Protection for Local Assets
It will be a great relief to all Ipswich Town supporters to know that their much cherished football stadium and practice pitch in Portman Road have been accepted for nomination as an Asset of Community Value (ACV). But does that mean that the memories of the great Ramsey and Robson teams will be preserved there for ever and that the stadium will never be flattened and redeveloped for some other use?
The concept of ACV’s was introduced by the Localism Act 2011 as part of the government’s “community empowerment” provisions. Each local authority was required to keep a list of ACV’s, nominated by parish councils or voluntary or community bodies with a local connection. Once on the list, an ACV will usually remain there for a protected period of five years. During that period, an owner intending to sell or to grant a long lease must give notice to the local authority. This triggers a moratorium period of six weeks during which a community group can put itself forward as a potential bidder.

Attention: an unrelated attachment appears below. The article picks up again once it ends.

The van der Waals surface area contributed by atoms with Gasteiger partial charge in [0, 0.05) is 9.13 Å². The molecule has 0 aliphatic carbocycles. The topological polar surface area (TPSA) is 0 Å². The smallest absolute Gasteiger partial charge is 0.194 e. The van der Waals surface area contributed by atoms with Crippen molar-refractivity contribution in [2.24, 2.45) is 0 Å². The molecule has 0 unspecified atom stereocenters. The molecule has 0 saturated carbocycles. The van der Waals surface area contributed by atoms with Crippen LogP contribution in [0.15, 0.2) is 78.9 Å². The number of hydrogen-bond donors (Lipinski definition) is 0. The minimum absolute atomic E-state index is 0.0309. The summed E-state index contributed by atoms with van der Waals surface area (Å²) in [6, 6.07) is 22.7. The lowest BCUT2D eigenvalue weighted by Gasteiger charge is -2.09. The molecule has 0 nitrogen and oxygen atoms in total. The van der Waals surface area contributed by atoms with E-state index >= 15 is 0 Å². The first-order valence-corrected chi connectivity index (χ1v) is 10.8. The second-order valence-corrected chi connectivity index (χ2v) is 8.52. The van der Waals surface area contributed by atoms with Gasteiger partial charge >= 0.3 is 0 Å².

For land to become an ACV, it must satisfy a two-stage test: the current use of the land or building must “further the social well-being or social interests of the local community” and there must be a realistic prospect of those benefits continuing.
If a community group can show itself to be a serious bidder for the ACV, it effectively has six months to prove that it can meet the owner’s price and raise the necessary funds. During that six month period, the owner cannot sell the ACV to another bidder. If a deal cannot be reached within six months, the owner can then dispose of the ACV without restriction.
The weakness of the process is that the community only has a right to bid, not a right to buy. There is no compulsion on the owner of the ACV to sell to the community group and he will usually only sell if there are no other bidders.
The question remains how the community of Ipswich would be able to raise sufficient funds to buy Portman Road if the football club decided to relocate. The site in the centre of town would, no doubt, be worth several millions of pounds, probably way beyond the pockets of the most passionate supporters.
A version of this article appears in the East Anglian Daily Times
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